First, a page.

In this paper we propose the notion of “subjective reference” as a conceptual tool that explains how and why human-robot sexual interactions could reframe users approach to human-human sexual interactions. First, we introduce the current debate about Sexual Robotics, situated in the wider discussion about Social Robots, stating the urgency of a regulative framework. We underline the importance of a social-relational approach, mostly concerned about Social Robots impact in human social structures. Then, we point out the absence of a precise (...)
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  32. Should Moral Machines be Banned? A Commentary on van Wynsberghe and Robbins “Critiquing the Reasons for Making Artificial Moral Agents”.Bartek Chomanski - 2020 - Science and Engineering Ethics 26 (6):3469-3481.
    In a stimulating recent article for this journal (van Wynsberghe and Robbins in Sci Eng Ethics 25(3):719–735, 2019), Aimee van Wynsberghe and Scott Robbins mount a serious critique of a number of reasons advanced in favor of building artificial moral agents (AMAs). In light of their critique, vW&R make two recommendations: they advocate a moratorium on the commercialization of AMAs and suggest that the argumentative burden is now shifted onto the proponents of AMAs to come up with new reasons for (...)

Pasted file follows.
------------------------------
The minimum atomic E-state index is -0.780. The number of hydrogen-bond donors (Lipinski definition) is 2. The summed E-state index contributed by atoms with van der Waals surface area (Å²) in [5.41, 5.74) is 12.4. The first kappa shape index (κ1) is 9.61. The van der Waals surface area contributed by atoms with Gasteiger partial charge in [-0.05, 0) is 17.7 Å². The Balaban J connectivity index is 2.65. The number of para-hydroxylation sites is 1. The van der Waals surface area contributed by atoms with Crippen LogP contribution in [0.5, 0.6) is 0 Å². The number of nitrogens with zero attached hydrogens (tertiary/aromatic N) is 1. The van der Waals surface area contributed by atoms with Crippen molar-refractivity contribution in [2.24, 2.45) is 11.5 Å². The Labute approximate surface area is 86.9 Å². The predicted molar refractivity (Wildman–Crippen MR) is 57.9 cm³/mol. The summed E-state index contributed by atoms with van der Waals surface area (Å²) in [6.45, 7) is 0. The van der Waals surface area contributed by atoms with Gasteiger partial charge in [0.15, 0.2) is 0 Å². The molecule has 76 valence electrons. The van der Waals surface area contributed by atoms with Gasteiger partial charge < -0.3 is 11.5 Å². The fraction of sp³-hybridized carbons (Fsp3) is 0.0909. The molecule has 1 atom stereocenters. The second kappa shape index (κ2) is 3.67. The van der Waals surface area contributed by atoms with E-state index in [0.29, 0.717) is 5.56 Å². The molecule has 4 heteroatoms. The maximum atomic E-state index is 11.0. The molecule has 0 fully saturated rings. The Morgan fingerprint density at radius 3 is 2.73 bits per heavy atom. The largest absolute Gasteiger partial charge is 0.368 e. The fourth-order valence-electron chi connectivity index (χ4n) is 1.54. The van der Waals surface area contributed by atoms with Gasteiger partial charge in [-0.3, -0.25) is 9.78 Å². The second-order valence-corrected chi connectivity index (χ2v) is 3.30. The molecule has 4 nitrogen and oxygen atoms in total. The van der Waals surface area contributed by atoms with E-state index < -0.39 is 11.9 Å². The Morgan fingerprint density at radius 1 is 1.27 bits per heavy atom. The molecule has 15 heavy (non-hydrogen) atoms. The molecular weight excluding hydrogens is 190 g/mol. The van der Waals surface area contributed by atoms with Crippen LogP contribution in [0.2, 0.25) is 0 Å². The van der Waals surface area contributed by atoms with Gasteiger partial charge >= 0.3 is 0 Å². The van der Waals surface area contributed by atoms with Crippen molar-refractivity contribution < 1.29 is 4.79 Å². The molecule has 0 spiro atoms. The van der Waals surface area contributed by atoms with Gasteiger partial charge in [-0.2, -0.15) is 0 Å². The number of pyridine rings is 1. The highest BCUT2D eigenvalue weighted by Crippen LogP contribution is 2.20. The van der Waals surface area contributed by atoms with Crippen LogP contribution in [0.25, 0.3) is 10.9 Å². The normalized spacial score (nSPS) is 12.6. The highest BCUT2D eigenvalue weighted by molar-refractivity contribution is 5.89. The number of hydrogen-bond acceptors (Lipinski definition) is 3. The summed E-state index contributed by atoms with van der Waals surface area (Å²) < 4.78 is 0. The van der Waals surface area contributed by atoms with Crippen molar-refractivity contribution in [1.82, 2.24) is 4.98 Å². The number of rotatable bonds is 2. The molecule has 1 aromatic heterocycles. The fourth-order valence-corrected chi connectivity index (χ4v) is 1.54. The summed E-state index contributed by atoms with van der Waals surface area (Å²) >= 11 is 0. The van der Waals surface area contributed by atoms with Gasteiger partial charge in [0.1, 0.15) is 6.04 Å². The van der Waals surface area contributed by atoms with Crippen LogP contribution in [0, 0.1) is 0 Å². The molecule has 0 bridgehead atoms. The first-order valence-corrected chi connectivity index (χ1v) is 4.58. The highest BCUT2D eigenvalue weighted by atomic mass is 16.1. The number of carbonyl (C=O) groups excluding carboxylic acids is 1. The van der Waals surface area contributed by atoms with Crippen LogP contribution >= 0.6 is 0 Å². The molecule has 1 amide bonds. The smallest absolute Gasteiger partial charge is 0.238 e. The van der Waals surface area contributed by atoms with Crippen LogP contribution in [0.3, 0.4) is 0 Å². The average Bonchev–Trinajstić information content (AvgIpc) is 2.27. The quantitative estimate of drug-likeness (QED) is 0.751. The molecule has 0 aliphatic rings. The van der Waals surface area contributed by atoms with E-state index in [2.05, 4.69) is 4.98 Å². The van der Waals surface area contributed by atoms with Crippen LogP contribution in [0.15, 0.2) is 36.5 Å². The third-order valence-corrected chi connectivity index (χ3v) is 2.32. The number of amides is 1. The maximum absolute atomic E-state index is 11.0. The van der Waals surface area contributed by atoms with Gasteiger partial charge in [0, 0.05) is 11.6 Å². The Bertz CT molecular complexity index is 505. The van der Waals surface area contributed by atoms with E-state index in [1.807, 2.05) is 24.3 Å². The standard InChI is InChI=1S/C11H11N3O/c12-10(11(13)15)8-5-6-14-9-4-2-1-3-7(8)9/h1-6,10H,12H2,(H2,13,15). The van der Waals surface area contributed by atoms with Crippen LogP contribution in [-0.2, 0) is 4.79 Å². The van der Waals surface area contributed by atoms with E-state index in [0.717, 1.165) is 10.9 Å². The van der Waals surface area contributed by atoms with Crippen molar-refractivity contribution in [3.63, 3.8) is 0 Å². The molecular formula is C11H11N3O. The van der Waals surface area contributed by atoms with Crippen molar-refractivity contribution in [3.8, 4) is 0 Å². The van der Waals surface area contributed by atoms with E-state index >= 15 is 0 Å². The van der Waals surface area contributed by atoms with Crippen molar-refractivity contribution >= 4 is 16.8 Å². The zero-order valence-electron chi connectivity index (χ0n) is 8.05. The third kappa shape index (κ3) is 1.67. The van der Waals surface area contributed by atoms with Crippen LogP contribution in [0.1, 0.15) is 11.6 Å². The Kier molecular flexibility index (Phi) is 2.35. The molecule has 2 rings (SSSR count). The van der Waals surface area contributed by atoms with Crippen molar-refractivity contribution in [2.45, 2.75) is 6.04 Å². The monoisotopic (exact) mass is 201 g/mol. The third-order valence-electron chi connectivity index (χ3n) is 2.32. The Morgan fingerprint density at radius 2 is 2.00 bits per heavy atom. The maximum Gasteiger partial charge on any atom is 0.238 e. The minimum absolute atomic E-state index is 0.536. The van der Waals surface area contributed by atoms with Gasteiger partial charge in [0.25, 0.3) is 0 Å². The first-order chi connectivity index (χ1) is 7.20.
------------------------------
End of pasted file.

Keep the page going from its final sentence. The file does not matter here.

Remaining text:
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  33. Welcoming Robots Into the Moral Circle: A Defence of Ethical Behaviourism.John Danaher - 2020 - Science and Engineering Ethics 26 (4):2023-2049.
    Can robots have significant moral status? This is an emerging topic of debate among roboticists and ethicists. This paper makes three contributions to this debate. First, it presents a theory – ‘ethical behaviourism’ – which holds that robots can have significant moral status if they are roughly performatively equivalent to other entities that have significant moral status. This theory is then defended from seven objections. Second, taking this theoretical position onboard, it is argued that the performative threshold that robots need (...)
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  34. Robot Betrayal: A Guide to the Ethics of Robotic Deception.John Danaher - 2020 - Ethics and Information Technology 22 (2):117-128.
    If a robot sends a deceptive signal to a human user, is this always and everywhere an unethical act, or might it sometimes be ethically desirable? Building upon previous work in robot ethics, this article tries to clarify and refine our understanding of the ethics of robotic deception. It does so by making three arguments. First, it argues that we need to distinguish between three main forms of robotic deception (external state deception; superficial state deception; and hidden state deception) in (...)
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  35. Ethics, Security, and the War-Machine: The True Cost of the Military.Ned Dobos - 2020 - Oxford University Press.
    This book addresses the question of when and why it is justifiable for a polity to prepare for war by militarizing. In doing so it highlights the ways in which a civilian population compromises its own security in maintaining a permanent military establishment, and explores the moral and social costs of militarization.
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  36. Towards a New Scale for Assessing Attitudes Towards Social Robots.Malene Flensborg Damholdt, Christina Vestergaard, Marco Nørskov, Raul Hakli, Stefan Larsen & Johanna Seibt - 2020 - Interaction Studies. Social Behaviour and Communication in Biological and Artificial Systemsinteraction Studies / Social Behaviour and Communication in Biological and Artificial Systemsinteraction Studies 21 (1):24-56.